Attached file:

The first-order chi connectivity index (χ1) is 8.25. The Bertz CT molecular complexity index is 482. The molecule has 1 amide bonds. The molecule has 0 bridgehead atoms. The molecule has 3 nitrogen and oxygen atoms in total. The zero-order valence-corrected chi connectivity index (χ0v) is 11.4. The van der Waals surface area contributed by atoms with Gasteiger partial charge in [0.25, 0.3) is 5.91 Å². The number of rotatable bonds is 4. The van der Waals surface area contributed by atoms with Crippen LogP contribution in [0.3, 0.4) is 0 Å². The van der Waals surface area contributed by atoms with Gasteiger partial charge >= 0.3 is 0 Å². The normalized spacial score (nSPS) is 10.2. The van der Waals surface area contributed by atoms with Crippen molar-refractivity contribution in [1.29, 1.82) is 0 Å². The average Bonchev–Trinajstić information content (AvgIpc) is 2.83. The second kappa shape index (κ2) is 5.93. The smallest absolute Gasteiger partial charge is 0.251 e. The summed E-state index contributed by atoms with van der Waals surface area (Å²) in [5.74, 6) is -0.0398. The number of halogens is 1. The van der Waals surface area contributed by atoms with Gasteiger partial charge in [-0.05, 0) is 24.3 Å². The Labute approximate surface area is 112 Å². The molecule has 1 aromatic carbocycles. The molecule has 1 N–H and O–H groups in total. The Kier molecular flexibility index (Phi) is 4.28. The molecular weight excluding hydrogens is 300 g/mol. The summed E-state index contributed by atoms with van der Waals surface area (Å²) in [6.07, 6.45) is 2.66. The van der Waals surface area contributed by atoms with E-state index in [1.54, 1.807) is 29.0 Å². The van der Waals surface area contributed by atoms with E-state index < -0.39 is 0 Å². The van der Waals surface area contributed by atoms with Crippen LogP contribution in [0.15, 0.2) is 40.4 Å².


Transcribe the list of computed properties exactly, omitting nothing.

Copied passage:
The first-order chi connectivity index (χ1) is 8.25. The Bertz CT molecular complexity index is 482. The molecule has 1 amide bonds. The molecule has 0 bridgehead atoms. The molecule has 3 nitrogen and oxygen atoms in total. The zero-order valence-corrected chi connectivity index (χ0v) is 11.4. The van der Waals surface area contributed by atoms with Gasteiger partial charge in [0.25, 0.3) is 5.91 Å². The number of rotatable bonds is 4. The van der Waals surface area contributed by atoms with Crippen LogP contribution in [0.3, 0.4) is 0 Å². The van der Waals surface area contributed by atoms with Gasteiger partial charge >= 0.3 is 0 Å². The normalized spacial score (nSPS) is 10.2. The van der Waals surface area contributed by atoms with Crippen molar-refractivity contribution in [1.29, 1.82) is 0 Å². The average Bonchev–Trinajstić information content (AvgIpc) is 2.83. The second kappa shape index (κ2) is 5.93. The smallest absolute Gasteiger partial charge is 0.251 e. The summed E-state index contributed by atoms with van der Waals surface area (Å²) in [5.74, 6) is -0.0398. The number of halogens is 1. The van der Waals surface area contributed by atoms with Gasteiger partial charge in [-0.05, 0) is 24.3 Å². The Labute approximate surface area is 112 Å². The molecule has 1 aromatic carbocycles. The molecule has 1 N–H and O–H groups in total. The Kier molecular flexibility index (Phi) is 4.28. The molecular weight excluding hydrogens is 300 g/mol. The summed E-state index contributed by atoms with van der Waals surface area (Å²) in [6.07, 6.45) is 2.66. The van der Waals surface area contributed by atoms with E-state index in [1.54, 1.807) is 29.0 Å². The van der Waals surface area contributed by atoms with E-state index < -0.39 is 0 Å². The van der Waals surface area contributed by atoms with Crippen LogP contribution in [0.15, 0.2) is 40.4 Å².